Thursday, July 31, 2014
Summer Trips - Lake Lenore Caves - And We Have A Winner!!!!
We took a little trip recently over to Lake Lenore Caves, about 55 miles from our home in Odessa. The caves are situated in the Lower Grand Coulee. The Grand Coulee is a canyon that stretches from Grand Coulee Dam, south, to Soap Lake, WA. Entering from the south end, Lake Lenore Caves State Park is about 10 miles up into the coulee. You can find the map, below, at Metatropo. Metatropo also gives an overview of the hike and GPS.
From the parking lot at the park, looking south, you can see the north end of Lake Lenore. Lake Lenore is a highly alkaline lake where only one kind of game fish (Lahontan Cutthroat Trout) can be found. You can fly fish there througout the season. The lake is long and narrow and very pretty. To the south of it is Soap Lake, which is even more mineralized, supposedly with medicinal qualities.On the banks of Soap Lake is the town of the same name. Lovely spot.
Just on the way into the park is a small lake called Alkali Lake.
From the Washington Trails Association (WTA) site - Lake Lenore Caves were formed 12,000 years ago when the area was flooded by melting ice. The caves were used by native tribes thousands of years ago for shelter. Today, visitors may view petroglyphs inside the caves. Seven caves are accessible by the maintained trail.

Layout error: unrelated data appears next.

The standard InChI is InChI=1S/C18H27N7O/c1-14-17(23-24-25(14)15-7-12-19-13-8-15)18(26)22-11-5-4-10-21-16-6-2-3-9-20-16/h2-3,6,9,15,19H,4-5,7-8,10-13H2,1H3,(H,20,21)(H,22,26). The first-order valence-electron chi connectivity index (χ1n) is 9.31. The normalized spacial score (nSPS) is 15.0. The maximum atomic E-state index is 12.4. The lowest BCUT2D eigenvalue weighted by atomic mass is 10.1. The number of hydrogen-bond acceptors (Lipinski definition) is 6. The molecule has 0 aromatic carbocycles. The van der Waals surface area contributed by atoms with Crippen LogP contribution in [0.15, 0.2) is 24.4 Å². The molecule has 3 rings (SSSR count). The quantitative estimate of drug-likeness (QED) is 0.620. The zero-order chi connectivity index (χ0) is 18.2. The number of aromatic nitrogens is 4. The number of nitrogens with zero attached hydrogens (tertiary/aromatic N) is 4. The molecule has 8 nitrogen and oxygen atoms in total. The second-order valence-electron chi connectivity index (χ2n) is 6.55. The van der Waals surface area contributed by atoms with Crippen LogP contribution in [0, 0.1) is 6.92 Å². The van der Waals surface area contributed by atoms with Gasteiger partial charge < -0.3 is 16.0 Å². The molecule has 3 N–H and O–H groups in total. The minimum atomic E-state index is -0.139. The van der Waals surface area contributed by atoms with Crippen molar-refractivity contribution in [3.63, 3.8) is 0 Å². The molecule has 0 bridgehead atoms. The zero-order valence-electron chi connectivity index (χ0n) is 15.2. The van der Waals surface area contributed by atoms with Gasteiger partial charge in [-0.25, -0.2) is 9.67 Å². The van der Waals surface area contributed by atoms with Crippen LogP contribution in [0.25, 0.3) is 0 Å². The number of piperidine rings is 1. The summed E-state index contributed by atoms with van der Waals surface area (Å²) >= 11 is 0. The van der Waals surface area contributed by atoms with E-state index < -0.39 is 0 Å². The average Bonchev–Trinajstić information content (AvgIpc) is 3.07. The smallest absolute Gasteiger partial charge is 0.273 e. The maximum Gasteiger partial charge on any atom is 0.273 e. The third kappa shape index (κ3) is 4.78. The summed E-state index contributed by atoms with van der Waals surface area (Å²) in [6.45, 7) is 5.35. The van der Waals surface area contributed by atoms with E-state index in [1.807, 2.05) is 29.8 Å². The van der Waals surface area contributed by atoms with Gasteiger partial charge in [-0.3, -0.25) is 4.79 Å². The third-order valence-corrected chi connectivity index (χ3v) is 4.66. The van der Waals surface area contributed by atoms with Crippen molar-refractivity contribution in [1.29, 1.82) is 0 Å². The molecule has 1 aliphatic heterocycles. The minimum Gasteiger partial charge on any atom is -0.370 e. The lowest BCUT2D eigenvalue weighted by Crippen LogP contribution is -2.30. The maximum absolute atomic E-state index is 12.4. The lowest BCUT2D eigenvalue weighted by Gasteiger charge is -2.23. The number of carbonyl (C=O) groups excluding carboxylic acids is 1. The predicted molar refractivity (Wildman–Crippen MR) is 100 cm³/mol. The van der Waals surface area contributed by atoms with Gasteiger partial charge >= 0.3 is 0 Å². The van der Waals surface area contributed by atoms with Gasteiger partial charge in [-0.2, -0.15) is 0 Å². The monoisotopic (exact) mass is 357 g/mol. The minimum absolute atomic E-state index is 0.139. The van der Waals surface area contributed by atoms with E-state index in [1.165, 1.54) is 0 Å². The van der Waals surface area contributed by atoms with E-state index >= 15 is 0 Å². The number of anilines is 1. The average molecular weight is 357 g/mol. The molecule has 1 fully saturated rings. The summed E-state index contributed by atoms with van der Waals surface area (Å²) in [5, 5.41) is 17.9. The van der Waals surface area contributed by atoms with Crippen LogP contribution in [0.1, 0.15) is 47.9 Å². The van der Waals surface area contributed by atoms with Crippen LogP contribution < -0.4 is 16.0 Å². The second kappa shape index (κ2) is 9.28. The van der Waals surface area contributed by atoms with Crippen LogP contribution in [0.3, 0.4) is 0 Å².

Looking up toward the caves, a trail leads away from the parking area. It's a pretty steep walk and the trail is a little rough, though paved, sort of. Not a hike for invalids, but okay for seniors in good physical condition, on a cool day.
More from the WTA site - Prairie falcons nest in the sheer cliffs of the Grand Coulee, and this route brings you close to them. Watch the majestic raptors soar over the coulees as they hunt for birds, small mammals, and reptiles--yes, there are reptiles aplenty here. Rattlesnakes, rubber boas, and bull snakes can all be found in the vicinity. Be especially alert as you near the cave entrances as the snakes frequently use the cool cave environments to help regulate their body temperatures in the heat of summer.
Looking across the coulee, the western side is steep with cliffs and miles of basalt shale. The west side drops almost straight down into the coulee while, on the east, the sides are often broken, open and less precipitous.
And a last little bit from the WTA site - The well-marked trail from the parking area leads to the series of caves, but while the caves are the primary draw to the area, don't forget to pay attention to what's outside them. In addition to the birds and other animals, enjoy the flora of the area. Look for desert shooting stars, which are thick along the trail. Also in evidence are nine-leaf desert parsley and fern-leaf desert parsley.
Some of the caves can be seen from the parking area.
You can see how one might be able to climb along the wall horizontally here and there, if one were something akin to a mountain goat.
From inside one of the larger caves. This photo is by Susan Elderkin.
You can read more about Lake Lenore Caves.....
by Alan L. Bauer & Dan A. Nelson (The Mountaineers Books)
Prime hiking for fall, winter, and spring; organized by quick access from Spokane, the TriCities and other Washington places. You can buy this book from Amazon.
You can read more at Trails.com.
And, Ta-Da, our winner! Susan, AKA, Suze!
She won our drawing
for a free pattern of her choice from Prairie Cottage